Margaret Stuart Smith (nee Riddell)

This biography is largely based on Margaret’s Curriculum Vitae, written material from her son Dr Tony Smith and her New Zealand Medical Journal obituary. Other secondary sources are listed in the bibliography.

1936 Graduate


The Early Years

Margaret Stuart Riddell was born on April 13th, 1912 in Wellington, New Zealand. (1) She was raised here by her parents until she went to study at Otago Medical School. Her father, John Riddell, immigrated to Wellington from the Borders area near Glasgow in Scotland. He was an architect and builder. Many houses in Wellington were built by him. Her mother, Edith May Riddell (nee Turner), was born in England and also immigrated to New Zealand, probably already married to John, as there is no record of their marriage in New Zealand.

For her secondary schooling, she attended Chilton House School in Wellington, a private boarding and day school established in 1897. (2) The headmistress was Mrs Henry Smith from whom Margaret may have inherited her dedication to community service. (3) Margaret’s son Tony was told by her that she persuaded her father (after a significant battle of wills) to employ a private tutor to teach her Chemistry and Physics rather than having to go to Wellington College. As a result of this private tutoring, she came second in New Zealand for Chemistry. These subjects, required for medical school, were not routinely taught at girls’ secondary schools during this era.

Chilton House School, Wellington c.1929. Margaret is seated in the front row, far right.

Margaret then enrolled at Victoria University (1) for her Medical Intermediate year prior to transferring to Otago University in 1931. Margaret’s eldest son Rodney clearly remembers her telling him why she went into medicine. As a young girl of about eight years of age, her friend became very sick with diphtheria. The doctor was called but took a long time to arrive at their home. In the meantime, her friend died of an obstructed airway. From that time, she decided to become a doctor, as she wanted to make a difference and to try to stop this type of thing happening again.

Studying at the Otago Medical School

Margaret graduated from Otago University Medical School in 1936 with her Bachelor of Medicine, Bachelor of Surgery (MB ChB (NZ)). Her brother Claude also graduated in 1936 and later became a physician with an interest in Cardiology. He practised in Christchurch and had rooms at Bealey Ave. Unfortunately, he died at the fairly young age of fifty-three in 1966. (4)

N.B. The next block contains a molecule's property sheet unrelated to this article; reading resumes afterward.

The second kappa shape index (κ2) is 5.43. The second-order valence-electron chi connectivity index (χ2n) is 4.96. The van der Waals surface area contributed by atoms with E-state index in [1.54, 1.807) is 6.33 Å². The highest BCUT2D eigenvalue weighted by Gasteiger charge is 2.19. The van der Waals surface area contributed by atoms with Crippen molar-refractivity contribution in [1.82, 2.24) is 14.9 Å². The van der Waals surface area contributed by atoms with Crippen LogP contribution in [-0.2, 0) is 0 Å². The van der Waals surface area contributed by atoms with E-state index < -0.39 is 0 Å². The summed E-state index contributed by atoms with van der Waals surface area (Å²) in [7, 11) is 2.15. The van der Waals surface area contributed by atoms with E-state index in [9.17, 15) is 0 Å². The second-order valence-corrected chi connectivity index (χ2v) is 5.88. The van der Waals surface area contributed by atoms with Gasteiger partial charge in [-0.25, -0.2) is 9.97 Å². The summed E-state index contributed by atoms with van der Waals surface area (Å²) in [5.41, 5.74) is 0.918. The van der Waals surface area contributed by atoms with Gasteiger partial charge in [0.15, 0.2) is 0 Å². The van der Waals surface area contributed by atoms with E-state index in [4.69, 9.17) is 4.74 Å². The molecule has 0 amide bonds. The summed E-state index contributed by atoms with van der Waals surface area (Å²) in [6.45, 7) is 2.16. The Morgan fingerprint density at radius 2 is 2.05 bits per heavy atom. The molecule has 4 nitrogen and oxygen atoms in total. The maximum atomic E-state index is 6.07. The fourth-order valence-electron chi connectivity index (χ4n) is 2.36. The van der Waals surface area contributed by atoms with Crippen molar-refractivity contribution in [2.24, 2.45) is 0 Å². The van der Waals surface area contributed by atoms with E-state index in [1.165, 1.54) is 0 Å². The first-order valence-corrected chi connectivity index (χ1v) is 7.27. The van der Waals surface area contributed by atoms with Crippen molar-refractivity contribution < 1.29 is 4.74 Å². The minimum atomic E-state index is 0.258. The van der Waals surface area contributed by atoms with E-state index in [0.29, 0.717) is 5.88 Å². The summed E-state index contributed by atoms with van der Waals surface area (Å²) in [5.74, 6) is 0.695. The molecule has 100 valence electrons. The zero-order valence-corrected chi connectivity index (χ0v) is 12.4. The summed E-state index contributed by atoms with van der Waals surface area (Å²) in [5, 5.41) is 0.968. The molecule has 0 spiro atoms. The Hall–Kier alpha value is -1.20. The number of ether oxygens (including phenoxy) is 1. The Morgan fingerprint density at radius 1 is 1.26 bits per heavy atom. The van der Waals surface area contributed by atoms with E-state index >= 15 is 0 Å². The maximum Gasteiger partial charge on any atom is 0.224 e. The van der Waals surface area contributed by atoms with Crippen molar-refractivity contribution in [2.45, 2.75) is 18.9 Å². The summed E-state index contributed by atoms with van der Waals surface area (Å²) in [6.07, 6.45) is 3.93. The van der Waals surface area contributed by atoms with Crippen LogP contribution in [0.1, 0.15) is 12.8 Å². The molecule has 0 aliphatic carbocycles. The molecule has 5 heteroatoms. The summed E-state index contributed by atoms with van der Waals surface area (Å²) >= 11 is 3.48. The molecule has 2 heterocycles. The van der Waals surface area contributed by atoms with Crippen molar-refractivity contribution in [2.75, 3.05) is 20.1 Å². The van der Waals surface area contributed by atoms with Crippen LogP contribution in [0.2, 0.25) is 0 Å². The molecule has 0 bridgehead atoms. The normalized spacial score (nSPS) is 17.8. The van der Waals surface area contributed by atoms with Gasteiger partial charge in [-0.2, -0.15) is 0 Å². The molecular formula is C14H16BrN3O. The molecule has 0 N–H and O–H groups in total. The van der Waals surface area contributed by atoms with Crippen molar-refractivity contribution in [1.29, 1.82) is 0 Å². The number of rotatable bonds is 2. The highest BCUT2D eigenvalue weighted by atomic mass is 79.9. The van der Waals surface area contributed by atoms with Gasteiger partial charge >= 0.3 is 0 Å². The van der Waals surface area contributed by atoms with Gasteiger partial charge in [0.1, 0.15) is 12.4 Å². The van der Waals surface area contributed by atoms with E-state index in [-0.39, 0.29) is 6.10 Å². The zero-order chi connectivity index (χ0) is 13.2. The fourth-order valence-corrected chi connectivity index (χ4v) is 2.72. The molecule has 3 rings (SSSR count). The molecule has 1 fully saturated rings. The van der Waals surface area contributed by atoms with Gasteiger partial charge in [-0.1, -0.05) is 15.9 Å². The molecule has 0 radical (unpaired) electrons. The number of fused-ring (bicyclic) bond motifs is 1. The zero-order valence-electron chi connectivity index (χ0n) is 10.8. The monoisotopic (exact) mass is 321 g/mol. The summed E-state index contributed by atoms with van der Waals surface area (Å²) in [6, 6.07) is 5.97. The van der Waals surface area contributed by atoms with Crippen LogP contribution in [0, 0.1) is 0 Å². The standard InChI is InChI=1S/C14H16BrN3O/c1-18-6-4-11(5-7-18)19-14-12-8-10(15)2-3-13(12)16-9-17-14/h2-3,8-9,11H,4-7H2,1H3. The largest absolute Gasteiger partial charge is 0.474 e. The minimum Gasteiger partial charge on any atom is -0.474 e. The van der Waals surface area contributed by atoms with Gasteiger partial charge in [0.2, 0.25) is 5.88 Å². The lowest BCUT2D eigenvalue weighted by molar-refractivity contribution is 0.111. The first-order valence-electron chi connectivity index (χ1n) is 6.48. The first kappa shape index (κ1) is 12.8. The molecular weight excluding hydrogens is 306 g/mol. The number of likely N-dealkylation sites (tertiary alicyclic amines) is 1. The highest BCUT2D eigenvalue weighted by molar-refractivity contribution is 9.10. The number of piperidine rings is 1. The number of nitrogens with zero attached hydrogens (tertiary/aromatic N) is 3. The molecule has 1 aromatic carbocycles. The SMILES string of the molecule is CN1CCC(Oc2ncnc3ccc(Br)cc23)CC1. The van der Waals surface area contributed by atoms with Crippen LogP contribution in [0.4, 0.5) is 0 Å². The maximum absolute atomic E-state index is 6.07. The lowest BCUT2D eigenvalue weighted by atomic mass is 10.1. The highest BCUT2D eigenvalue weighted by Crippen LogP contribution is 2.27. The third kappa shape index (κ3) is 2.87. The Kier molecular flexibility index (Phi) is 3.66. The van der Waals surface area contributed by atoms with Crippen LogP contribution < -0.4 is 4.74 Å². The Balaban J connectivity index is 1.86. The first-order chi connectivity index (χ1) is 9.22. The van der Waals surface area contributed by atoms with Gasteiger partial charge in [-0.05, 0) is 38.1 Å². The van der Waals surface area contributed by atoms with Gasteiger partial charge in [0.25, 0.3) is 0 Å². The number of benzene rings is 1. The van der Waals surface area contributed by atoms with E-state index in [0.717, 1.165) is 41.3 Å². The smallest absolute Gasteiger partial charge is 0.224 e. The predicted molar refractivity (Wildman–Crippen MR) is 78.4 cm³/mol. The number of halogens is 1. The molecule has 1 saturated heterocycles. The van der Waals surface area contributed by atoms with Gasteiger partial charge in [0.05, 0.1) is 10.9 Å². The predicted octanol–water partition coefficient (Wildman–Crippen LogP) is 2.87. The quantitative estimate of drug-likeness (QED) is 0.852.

During her third year, her father died while on holiday with the family. He was only in his early fifties. When the will was opened they discovered he had set aside money for Margaret and her brother Claude to complete their medical degrees as well as money to travel to England to complete their post-graduate studies.

Margaret’s account of some of her student year memories: (3)

ln my fourth medical student year in Dunedin, Dr Marion Whyte gave us lectures and demonstrations of anaesthesia on fellow students and on patients in the operating theatres. I became very interested because after all the lectures and theoretical work over the past three years, here at last was some practical work, doing something which would benefit patients. During the Christmas holidays l returned home to Wellington and a surgeon, Mr R.B. Martin, a good friend of my family, asked me if I would like to come and observe some operations on his lists. Of course, l was thrilled, and while in the theatre my interest in anaesthesia increased and I met Eric Anson and Alf Slater who let me do some elementary but important things like “holding the jaw”, emphasising the importance of a perfect airway. From then on, I progressed from doing the anaesthetic under supervision to being on my own, although probably was closely watched through the observation window. So, from the end of the fourth year through fifth year in the holidays and in the sixth year as a final year student in Wellington Hospital, I was in the operating theatre observing and giving anaesthetics whenever possible.

Otago University Medical School Class of 1936: Margaret is seated in the front row, far right.

House Surgeon Years

Margaret spent her house surgeon years, from 1937 to the end of 1938, at Wellington Hospital. During this time, she was influenced by Dr George “Eric” Anson who had received his qualifications in the United Kingdom and by 1922 had returned to New Zealand and was a visiting anaesthetist at Wellington Hospital. He was recognized as a significant anaesthetist who raised the profile of the speciality in New Zealand. (5) Her passion for anaesthetics, first kindled by Dr Marion Whyte and later reinforced by her encounters with Dr Anson lasted her whole professional career. (1) She applied to take the study course and the examinations for the new Diploma in Anaesthetics at Guys Hospital, London. Entry to the course required her to perform 1000 anaesthetic procedures, 500 of them for major operations. Each one of them had to be certified by a supervisor at Wellington Hospital – Margaret achieved this. (4)

Margaret’s account of some of her house surgeon memories: (3)

My junior and senior house surgeon years were spent in Wellington Hospital and they were very busy with medical and surgical runs. At night there were only three house surgeons on duty: